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National Science and Media Museum to be transformed ahead of Bradford City of Culture 2025

National Science and Media Museum to be transformed ahead of Bradford City of Culture 2025 

 Temporary closure for the museum from June; Pictureville Cinema remains open throughout 

 The National Science and Media Museum is about to undergo a radical and ‘once-in-a-generation’ transformation ready to inspire millions of visitors to Bradford City of Culture in 2025. Huge changes will be delivered by December 2024, through a £6 million capital project called ‘Sound and Vision’, including two new galleries, a new passenger lift and improvements to the main entrance. 

To facilitate these works, the National Science and Media Museum has announced a period of temporary closure from June 2023 to summer 2024. The Sound and Vision Project will create two significant new galleries and increase the museum’s overall accessibility and relevance to key audiences.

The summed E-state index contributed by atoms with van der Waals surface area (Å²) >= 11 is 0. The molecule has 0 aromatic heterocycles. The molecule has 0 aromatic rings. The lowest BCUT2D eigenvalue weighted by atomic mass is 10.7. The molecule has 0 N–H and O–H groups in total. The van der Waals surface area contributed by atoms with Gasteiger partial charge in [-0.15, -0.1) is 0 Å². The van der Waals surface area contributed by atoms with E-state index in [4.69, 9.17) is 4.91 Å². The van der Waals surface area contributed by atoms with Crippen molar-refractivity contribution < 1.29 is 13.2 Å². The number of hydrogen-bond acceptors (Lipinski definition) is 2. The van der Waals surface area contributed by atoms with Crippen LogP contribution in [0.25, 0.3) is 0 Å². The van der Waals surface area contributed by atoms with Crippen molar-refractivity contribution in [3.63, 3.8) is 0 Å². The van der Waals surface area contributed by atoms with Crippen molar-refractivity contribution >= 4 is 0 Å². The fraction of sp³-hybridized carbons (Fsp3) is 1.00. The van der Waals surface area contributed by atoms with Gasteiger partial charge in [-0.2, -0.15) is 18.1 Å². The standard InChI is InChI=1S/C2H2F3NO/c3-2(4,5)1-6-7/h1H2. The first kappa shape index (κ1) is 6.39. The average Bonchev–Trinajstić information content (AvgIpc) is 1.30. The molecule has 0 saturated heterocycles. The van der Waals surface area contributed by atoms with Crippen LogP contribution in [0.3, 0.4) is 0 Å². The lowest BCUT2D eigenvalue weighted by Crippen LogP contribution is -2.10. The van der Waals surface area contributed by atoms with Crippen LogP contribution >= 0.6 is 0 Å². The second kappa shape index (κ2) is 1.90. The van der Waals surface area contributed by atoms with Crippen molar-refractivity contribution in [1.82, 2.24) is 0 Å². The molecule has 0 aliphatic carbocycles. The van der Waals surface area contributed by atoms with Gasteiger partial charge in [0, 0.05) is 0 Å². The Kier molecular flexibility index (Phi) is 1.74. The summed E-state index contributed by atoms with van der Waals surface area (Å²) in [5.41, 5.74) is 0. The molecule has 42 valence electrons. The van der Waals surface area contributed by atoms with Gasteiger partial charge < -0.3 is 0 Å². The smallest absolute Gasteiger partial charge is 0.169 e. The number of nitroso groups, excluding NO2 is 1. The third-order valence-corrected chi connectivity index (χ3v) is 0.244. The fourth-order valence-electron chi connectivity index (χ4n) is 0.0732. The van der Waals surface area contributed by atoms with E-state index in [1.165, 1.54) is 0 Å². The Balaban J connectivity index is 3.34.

The galleries, accompanied by an engaging activity programme, will showcase key objects and stories from the museum’s world-class collections of photography, film, television, animation, video games and sound technologies. Thanks to National Lottery players, the project has been awarded initial funding from The National Lottery Heritage Fund to develop the transformational plans. The project also has support from the DCMS/Wolfson Museums and Galleries Improvement Fund 2022-24 and Bradford Metropolitan District Council. 

When the museum opened in 1983, it was home to ‘the largest cinema screen in Britain’ and continues to run an IMAX and Pictureville Cinemas, which remains a big part of its visitor offer. During the closure period Pictureville Cinema and Bar will continue to operate, open seven days a week with an enhanced programme, as this has separate entrance arrangements and facilities. 

The museum already provides many opportunities to learn about the principles of light and sound. It is at the forefront of STEM education and communication thanks to Wonderlab, its passionate team of Explainers, collaborative work with schools, plus festivals and events that bring the collections to life. The development of the new galleries will transform the heart of the museum, updating core collections displays to increase their relevance to local communities and deliver fully on the Science Museum Group’s mission to inspire futures and ambition to be open for all.